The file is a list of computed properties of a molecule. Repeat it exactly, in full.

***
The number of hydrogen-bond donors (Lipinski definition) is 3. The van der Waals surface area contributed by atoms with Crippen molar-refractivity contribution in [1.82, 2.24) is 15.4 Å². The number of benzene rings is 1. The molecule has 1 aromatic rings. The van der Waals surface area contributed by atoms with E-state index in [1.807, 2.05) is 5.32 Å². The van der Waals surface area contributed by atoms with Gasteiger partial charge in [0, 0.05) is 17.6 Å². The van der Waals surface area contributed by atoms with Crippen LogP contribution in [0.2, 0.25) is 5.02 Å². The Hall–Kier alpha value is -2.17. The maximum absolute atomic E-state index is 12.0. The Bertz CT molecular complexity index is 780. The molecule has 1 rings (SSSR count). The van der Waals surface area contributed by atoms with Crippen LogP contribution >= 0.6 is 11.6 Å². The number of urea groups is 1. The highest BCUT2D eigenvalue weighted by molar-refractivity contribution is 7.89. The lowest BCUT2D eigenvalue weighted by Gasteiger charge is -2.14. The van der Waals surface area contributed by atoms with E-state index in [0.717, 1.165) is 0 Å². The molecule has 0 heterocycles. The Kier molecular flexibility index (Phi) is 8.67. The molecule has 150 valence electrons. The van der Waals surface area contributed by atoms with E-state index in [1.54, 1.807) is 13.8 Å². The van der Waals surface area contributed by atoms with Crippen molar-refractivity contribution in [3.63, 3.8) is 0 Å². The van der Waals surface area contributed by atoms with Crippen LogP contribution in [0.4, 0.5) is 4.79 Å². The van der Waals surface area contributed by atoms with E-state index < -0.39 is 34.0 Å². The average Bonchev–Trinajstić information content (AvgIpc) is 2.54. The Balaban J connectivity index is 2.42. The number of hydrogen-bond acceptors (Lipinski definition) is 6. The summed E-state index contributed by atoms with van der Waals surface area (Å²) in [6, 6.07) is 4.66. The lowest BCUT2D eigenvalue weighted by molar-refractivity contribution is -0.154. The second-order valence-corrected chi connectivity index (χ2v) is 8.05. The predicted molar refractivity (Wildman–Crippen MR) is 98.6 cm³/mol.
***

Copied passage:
The number of hydrogen-bond donors (Lipinski definition) is 3. The van der Waals surface area contributed by atoms with Crippen molar-refractivity contribution in [1.82, 2.24) is 15.4 Å². The number of benzene rings is 1. The molecule has 1 aromatic rings. The van der Waals surface area contributed by atoms with E-state index in [1.807, 2.05) is 5.32 Å². The van der Waals surface area contributed by atoms with Gasteiger partial charge in [0, 0.05) is 17.6 Å². The van der Waals surface area contributed by atoms with Crippen LogP contribution in [0.2, 0.25) is 5.02 Å². The Hall–Kier alpha value is -2.17. The maximum absolute atomic E-state index is 12.0. The Bertz CT molecular complexity index is 780. The molecule has 1 rings (SSSR count). The van der Waals surface area contributed by atoms with Crippen LogP contribution >= 0.6 is 11.6 Å². The number of urea groups is 1. The highest BCUT2D eigenvalue weighted by molar-refractivity contribution is 7.89. The lowest BCUT2D eigenvalue weighted by Gasteiger charge is -2.14. The van der Waals surface area contributed by atoms with E-state index in [0.717, 1.165) is 0 Å². The molecule has 0 heterocycles. The Kier molecular flexibility index (Phi) is 8.67. The molecule has 150 valence electrons. The van der Waals surface area contributed by atoms with E-state index in [1.54, 1.807) is 13.8 Å². The van der Waals surface area contributed by atoms with Crippen molar-refractivity contribution in [3.63, 3.8) is 0 Å². The van der Waals surface area contributed by atoms with Crippen LogP contribution in [0.4, 0.5) is 4.79 Å². The van der Waals surface area contributed by atoms with E-state index < -0.39 is 34.0 Å². The average Bonchev–Trinajstić information content (AvgIpc) is 2.54. The Balaban J connectivity index is 2.42. The number of hydrogen-bond acceptors (Lipinski definition) is 6. The summed E-state index contributed by atoms with van der Waals surface area (Å²) in [6, 6.07) is 4.66. The lowest BCUT2D eigenvalue weighted by molar-refractivity contribution is -0.154. The second-order valence-corrected chi connectivity index (χ2v) is 8.05. The predicted molar refractivity (Wildman–Crippen MR) is 98.6 cm³/mol.